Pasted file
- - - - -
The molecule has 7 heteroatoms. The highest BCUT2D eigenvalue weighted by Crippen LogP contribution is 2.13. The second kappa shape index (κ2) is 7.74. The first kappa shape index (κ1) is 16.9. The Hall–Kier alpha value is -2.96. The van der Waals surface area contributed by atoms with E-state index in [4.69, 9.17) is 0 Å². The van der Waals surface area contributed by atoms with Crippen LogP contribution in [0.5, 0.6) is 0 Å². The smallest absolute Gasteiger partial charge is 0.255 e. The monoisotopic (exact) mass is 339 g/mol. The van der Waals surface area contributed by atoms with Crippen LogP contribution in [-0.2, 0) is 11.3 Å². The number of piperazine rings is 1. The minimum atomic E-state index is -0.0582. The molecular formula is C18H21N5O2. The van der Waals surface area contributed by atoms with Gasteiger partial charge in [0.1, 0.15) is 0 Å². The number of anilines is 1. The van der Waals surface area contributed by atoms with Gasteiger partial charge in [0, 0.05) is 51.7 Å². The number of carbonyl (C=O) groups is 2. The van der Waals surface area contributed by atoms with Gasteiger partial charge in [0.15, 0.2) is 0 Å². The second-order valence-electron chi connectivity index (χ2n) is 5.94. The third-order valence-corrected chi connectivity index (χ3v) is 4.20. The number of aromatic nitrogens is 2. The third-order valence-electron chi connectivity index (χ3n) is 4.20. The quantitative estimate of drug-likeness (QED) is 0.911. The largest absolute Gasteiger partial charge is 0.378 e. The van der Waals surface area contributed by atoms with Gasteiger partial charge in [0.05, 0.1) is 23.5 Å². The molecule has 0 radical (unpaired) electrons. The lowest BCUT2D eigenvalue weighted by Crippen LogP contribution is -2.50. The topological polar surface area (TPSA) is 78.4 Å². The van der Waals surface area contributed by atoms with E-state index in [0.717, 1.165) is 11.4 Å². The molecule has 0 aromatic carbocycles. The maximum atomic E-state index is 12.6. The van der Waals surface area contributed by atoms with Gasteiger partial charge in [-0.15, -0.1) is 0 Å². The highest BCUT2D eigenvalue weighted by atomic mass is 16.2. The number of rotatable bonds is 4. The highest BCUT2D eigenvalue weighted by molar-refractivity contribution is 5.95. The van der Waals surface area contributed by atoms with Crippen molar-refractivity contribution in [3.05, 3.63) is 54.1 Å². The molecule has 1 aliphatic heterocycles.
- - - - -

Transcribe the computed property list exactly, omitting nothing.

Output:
The molecule has 7 heteroatoms. The highest BCUT2D eigenvalue weighted by Crippen LogP contribution is 2.13. The second kappa shape index (κ2) is 7.74. The first kappa shape index (κ1) is 16.9. The Hall–Kier alpha value is -2.96. The van der Waals surface area contributed by atoms with E-state index in [4.69, 9.17) is 0 Å². The van der Waals surface area contributed by atoms with Crippen LogP contribution in [0.5, 0.6) is 0 Å². The smallest absolute Gasteiger partial charge is 0.255 e. The monoisotopic (exact) mass is 339 g/mol. The van der Waals surface area contributed by atoms with Crippen LogP contribution in [-0.2, 0) is 11.3 Å². The number of piperazine rings is 1. The minimum atomic E-state index is -0.0582. The molecular formula is C18H21N5O2. The van der Waals surface area contributed by atoms with Gasteiger partial charge in [0.1, 0.15) is 0 Å². The number of anilines is 1. The van der Waals surface area contributed by atoms with Gasteiger partial charge in [0, 0.05) is 51.7 Å². The number of carbonyl (C=O) groups is 2. The van der Waals surface area contributed by atoms with Gasteiger partial charge in [0.15, 0.2) is 0 Å². The second-order valence-electron chi connectivity index (χ2n) is 5.94. The third-order valence-corrected chi connectivity index (χ3v) is 4.20. The number of aromatic nitrogens is 2. The third-order valence-electron chi connectivity index (χ3n) is 4.20. The quantitative estimate of drug-likeness (QED) is 0.911. The largest absolute Gasteiger partial charge is 0.378 e. The van der Waals surface area contributed by atoms with Gasteiger partial charge in [0.05, 0.1) is 23.5 Å². The molecule has 0 radical (unpaired) electrons. The lowest BCUT2D eigenvalue weighted by Crippen LogP contribution is -2.50. The topological polar surface area (TPSA) is 78.4 Å². The van der Waals surface area contributed by atoms with E-state index in [0.717, 1.165) is 11.4 Å². The molecule has 0 aromatic carbocycles. The maximum atomic E-state index is 12.6. The van der Waals surface area contributed by atoms with Gasteiger partial charge in [-0.15, -0.1) is 0 Å². The highest BCUT2D eigenvalue weighted by atomic mass is 16.2. The number of rotatable bonds is 4. The highest BCUT2D eigenvalue weighted by molar-refractivity contribution is 5.95. The van der Waals surface area contributed by atoms with Crippen molar-refractivity contribution in [3.05, 3.63) is 54.1 Å². The molecule has 1 aliphatic heterocycles.